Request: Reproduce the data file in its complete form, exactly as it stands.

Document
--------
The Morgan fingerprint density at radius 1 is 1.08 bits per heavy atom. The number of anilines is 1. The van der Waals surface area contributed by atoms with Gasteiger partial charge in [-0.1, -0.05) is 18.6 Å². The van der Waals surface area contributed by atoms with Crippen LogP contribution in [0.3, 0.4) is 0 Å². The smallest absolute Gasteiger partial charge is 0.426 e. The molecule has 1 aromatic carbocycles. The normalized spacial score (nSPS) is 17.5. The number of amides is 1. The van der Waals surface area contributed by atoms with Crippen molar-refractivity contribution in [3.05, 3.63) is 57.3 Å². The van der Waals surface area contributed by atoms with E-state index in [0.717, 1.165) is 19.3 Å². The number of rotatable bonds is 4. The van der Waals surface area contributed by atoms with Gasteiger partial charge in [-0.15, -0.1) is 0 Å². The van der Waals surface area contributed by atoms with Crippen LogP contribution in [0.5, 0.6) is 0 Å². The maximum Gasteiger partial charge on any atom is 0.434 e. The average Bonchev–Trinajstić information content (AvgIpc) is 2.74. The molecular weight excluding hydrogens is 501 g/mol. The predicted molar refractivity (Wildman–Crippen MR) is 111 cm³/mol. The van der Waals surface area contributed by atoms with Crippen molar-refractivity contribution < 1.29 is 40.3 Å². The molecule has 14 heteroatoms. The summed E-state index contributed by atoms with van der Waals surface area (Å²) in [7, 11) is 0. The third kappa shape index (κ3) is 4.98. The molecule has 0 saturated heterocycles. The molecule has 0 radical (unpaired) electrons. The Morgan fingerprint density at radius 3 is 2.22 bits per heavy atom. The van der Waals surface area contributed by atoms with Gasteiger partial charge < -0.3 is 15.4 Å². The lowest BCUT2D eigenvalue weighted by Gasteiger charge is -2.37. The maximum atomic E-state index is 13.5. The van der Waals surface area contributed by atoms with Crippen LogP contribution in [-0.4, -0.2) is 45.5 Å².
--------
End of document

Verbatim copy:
The Morgan fingerprint density at radius 1 is 1.08 bits per heavy atom. The number of anilines is 1. The van der Waals surface area contributed by atoms with Gasteiger partial charge in [-0.1, -0.05) is 18.6 Å². The van der Waals surface area contributed by atoms with Crippen LogP contribution in [0.3, 0.4) is 0 Å². The smallest absolute Gasteiger partial charge is 0.426 e. The molecule has 1 aromatic carbocycles. The normalized spacial score (nSPS) is 17.5. The number of amides is 1. The van der Waals surface area contributed by atoms with Crippen molar-refractivity contribution in [3.05, 3.63) is 57.3 Å². The van der Waals surface area contributed by atoms with E-state index in [0.717, 1.165) is 19.3 Å². The number of rotatable bonds is 4. The van der Waals surface area contributed by atoms with Gasteiger partial charge in [-0.15, -0.1) is 0 Å². The van der Waals surface area contributed by atoms with Crippen LogP contribution in [0.5, 0.6) is 0 Å². The maximum Gasteiger partial charge on any atom is 0.434 e. The average Bonchev–Trinajstić information content (AvgIpc) is 2.74. The molecular weight excluding hydrogens is 501 g/mol. The predicted molar refractivity (Wildman–Crippen MR) is 111 cm³/mol. The van der Waals surface area contributed by atoms with Crippen molar-refractivity contribution < 1.29 is 40.3 Å². The molecule has 14 heteroatoms. The summed E-state index contributed by atoms with van der Waals surface area (Å²) in [7, 11) is 0. The third kappa shape index (κ3) is 4.98. The molecule has 0 saturated heterocycles. The molecule has 0 radical (unpaired) electrons. The Morgan fingerprint density at radius 3 is 2.22 bits per heavy atom. The van der Waals surface area contributed by atoms with Gasteiger partial charge < -0.3 is 15.4 Å². The lowest BCUT2D eigenvalue weighted by Gasteiger charge is -2.37. The maximum atomic E-state index is 13.5. The van der Waals surface area contributed by atoms with Crippen LogP contribution in [-0.4, -0.2) is 45.5 Å².